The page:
Passive pensive scene with Palos Verdes at the horizon. Seemingly sublime, no?
Harry Mattull paints this seaview from Palisades Park – a popular park precariously placed atop an impermanent bluff, overlying a gully-riddled, hollowed-out badland, caused by wind and water erosion on a steep clay and sandy slope.
Notice how the artist paints out the Coast Boulevard? Romantic.
An early 20th century wasteland at the beach bejeweled by black Southern Pacific railroad tracks leading towards the wharf and a skinny sandy road for the newly popular automobile.
The Coast Boulevard was built over the tracks and road, and then enlarged to 2 to 4 to now 6 lanes below this ancient sand dune and river plain. The beach widened and replenished with sand so that tourism to the beaches became an economy for Los Angeles.
In August of 1951, 4 tons of debris slid onto the road and became a newspaper sensation.
Next month, October 2009, stabilization work begins on the federally funded $2.38M Santa Monica Palisades Bluffs Improvements project. The contractor, PCH Partners, describes the work, “The improvements are intended to decrease the rate of gradual deterioration of the Bluffs caused by localized slope failures due to groundwater seepage. Horizontal drainage pipes called hydraugers will be installed to collect groundwater by drilling one to three hundred feet into the face of the bluff.” 100 hydraugers (perforated pipes an inch and a half in diameter) will be installed into the vertical bluff space from the California Incline to the northwest boundary of Santa Monica at Adelaide Drive.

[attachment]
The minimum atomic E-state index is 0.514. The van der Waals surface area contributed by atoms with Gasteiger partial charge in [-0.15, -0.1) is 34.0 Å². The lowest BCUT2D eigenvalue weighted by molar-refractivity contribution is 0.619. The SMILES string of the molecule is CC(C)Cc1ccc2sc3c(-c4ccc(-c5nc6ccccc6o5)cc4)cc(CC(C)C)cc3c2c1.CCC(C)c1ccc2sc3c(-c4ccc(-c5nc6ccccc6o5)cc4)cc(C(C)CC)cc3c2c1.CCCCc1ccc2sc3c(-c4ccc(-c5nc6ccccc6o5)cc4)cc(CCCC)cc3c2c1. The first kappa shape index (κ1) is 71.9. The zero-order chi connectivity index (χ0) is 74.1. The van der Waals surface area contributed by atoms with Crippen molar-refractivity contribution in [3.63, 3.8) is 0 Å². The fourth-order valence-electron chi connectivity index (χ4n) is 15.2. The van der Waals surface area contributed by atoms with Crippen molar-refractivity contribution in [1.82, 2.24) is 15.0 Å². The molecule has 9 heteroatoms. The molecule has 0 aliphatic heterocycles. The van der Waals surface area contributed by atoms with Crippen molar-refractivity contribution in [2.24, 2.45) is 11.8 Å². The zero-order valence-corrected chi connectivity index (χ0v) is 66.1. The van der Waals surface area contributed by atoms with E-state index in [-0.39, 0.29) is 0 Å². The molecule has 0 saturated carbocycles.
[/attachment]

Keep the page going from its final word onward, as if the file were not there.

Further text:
Surface treatments and native plant restoration are additional features of this drainage improvement project. “The surface treatments consist of measures such as the application of a spray-on chemical grout and a soil/chemical grout mixture.” Native plants will help prevent soil erosion and will not require watering. Lastly, while the drainage, planting and grouting work is underway, removal of overhanging soil blocks (projections of sandy clay mass and/or boulders), old pavement, concrete blocks and pipes will be effected so as to not present potential falling hazards on PCH traffic below.
Good stuff, no? A stabilization solution to a 100 year problem of slumpage and falling rocks onto the heavily traveled thoroughfare.
Local drivers are freaking out! The 1.6 miles along Pacific Coast Highway where this construction work will take place is not a coastal stretch of languid vacation driving, such as along the southern stretch of Big Sur coastline. This is L.A. Baby! This is commute traffic 24/7!
Nights are lighter in road load than the daytime hours, but cars constantly come and go, feeding onto and off of the Santa Monica Freeway (aka I-10). Eastbound drivers surge inland, to the Valley (San Fernando), to get to Beverly Hills, to get to Hollywood, to get to downtown Los Angeles. Westbound drivers use this bluff-bound passage to reach the beaches from Santa Monica to Malibu. Vacationers driving the entirety of Highway 1, exit the Robert E. McClure Tunnel from the freeway, to drive northbound along this stretch.
PCH Partners lists on its project webpage, “Allowable working hours are from 8:00 a.m. to 5:00 p.m. Monday-Friday and 9:00 a.m. to 5:00 p.m. Saturday (if necessary). However allowable lane closures on PCH (#3 northbound lane nearest to the bluffs) will be restricted to occur between 8:00 a.m. to 3:00 pm Monday-Friday, and 9:00 a.m. to 3:00 p.m. Saturday (if necessary).
Flashing arrow boards and changeable message signs will be installed at critical locations to re-direct traffic and inform commuters. Access to all driveways, California Incline, and on-and-off ramps will be maintained.”
In addition to a 24-hour project hotline (866) 755-7679, PCH Partners will provide weekly Twitter feeds!
Road work is always a damned if you do, damned if you don’t enterprise. CalTrans specifically scheduled this start date of October so as to avoid the increased beach-going traffic during the summer. The project’s scheduled end date is April 2010. Hopefully drivers can maintain throughout the improvement work. Remember to Slow for the Cone Zone.